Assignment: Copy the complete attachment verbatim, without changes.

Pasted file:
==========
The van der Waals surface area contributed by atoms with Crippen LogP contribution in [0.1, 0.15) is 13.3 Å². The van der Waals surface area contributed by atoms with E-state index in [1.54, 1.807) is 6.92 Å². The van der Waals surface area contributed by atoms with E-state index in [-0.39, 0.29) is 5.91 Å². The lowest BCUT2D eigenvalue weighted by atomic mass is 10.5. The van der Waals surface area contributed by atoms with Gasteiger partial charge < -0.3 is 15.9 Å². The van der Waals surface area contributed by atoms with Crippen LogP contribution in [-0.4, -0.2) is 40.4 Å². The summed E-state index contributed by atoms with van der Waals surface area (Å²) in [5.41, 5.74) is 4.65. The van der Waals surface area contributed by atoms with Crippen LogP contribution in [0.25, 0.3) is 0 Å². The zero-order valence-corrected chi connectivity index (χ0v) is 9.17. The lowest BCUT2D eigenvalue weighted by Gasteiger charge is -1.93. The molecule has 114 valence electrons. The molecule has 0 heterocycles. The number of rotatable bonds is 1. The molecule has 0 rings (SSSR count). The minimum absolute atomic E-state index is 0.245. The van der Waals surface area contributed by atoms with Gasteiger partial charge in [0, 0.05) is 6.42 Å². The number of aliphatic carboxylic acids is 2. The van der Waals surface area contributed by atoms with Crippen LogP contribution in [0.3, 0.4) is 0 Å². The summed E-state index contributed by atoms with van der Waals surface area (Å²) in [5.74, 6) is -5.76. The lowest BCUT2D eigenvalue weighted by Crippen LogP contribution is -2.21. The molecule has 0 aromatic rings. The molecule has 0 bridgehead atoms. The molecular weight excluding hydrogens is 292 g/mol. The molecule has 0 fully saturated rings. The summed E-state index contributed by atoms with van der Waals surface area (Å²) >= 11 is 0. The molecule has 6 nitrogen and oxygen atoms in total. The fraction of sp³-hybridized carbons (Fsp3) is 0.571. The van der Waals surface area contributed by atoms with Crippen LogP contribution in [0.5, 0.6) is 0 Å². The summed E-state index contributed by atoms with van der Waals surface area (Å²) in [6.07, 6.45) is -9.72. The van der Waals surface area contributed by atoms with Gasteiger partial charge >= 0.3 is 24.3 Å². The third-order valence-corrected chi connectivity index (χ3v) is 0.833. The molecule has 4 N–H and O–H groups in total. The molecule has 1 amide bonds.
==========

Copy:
The van der Waals surface area contributed by atoms with Crippen LogP contribution in [0.1, 0.15) is 13.3 Å². The van der Waals surface area contributed by atoms with E-state index in [1.54, 1.807) is 6.92 Å². The van der Waals surface area contributed by atoms with E-state index in [-0.39, 0.29) is 5.91 Å². The lowest BCUT2D eigenvalue weighted by atomic mass is 10.5. The van der Waals surface area contributed by atoms with Gasteiger partial charge < -0.3 is 15.9 Å². The van der Waals surface area contributed by atoms with Crippen LogP contribution in [-0.4, -0.2) is 40.4 Å². The summed E-state index contributed by atoms with van der Waals surface area (Å²) in [5.41, 5.74) is 4.65. The van der Waals surface area contributed by atoms with Crippen LogP contribution in [0.25, 0.3) is 0 Å². The zero-order valence-corrected chi connectivity index (χ0v) is 9.17. The lowest BCUT2D eigenvalue weighted by Gasteiger charge is -1.93. The molecule has 114 valence electrons. The molecule has 0 heterocycles. The number of rotatable bonds is 1. The molecule has 0 rings (SSSR count). The minimum absolute atomic E-state index is 0.245. The van der Waals surface area contributed by atoms with Gasteiger partial charge in [0, 0.05) is 6.42 Å². The number of aliphatic carboxylic acids is 2. The van der Waals surface area contributed by atoms with Crippen LogP contribution in [0.3, 0.4) is 0 Å². The summed E-state index contributed by atoms with van der Waals surface area (Å²) in [5.74, 6) is -5.76. The lowest BCUT2D eigenvalue weighted by Crippen LogP contribution is -2.21. The molecule has 0 aromatic rings. The molecule has 0 bridgehead atoms. The molecular weight excluding hydrogens is 292 g/mol. The molecule has 0 fully saturated rings. The summed E-state index contributed by atoms with van der Waals surface area (Å²) >= 11 is 0. The molecule has 6 nitrogen and oxygen atoms in total. The fraction of sp³-hybridized carbons (Fsp3) is 0.571. The van der Waals surface area contributed by atoms with Crippen LogP contribution in [0.5, 0.6) is 0 Å². The summed E-state index contributed by atoms with van der Waals surface area (Å²) in [6.07, 6.45) is -9.72. The van der Waals surface area contributed by atoms with Gasteiger partial charge >= 0.3 is 24.3 Å². The third-order valence-corrected chi connectivity index (χ3v) is 0.833. The molecule has 4 N–H and O–H groups in total. The molecule has 1 amide bonds.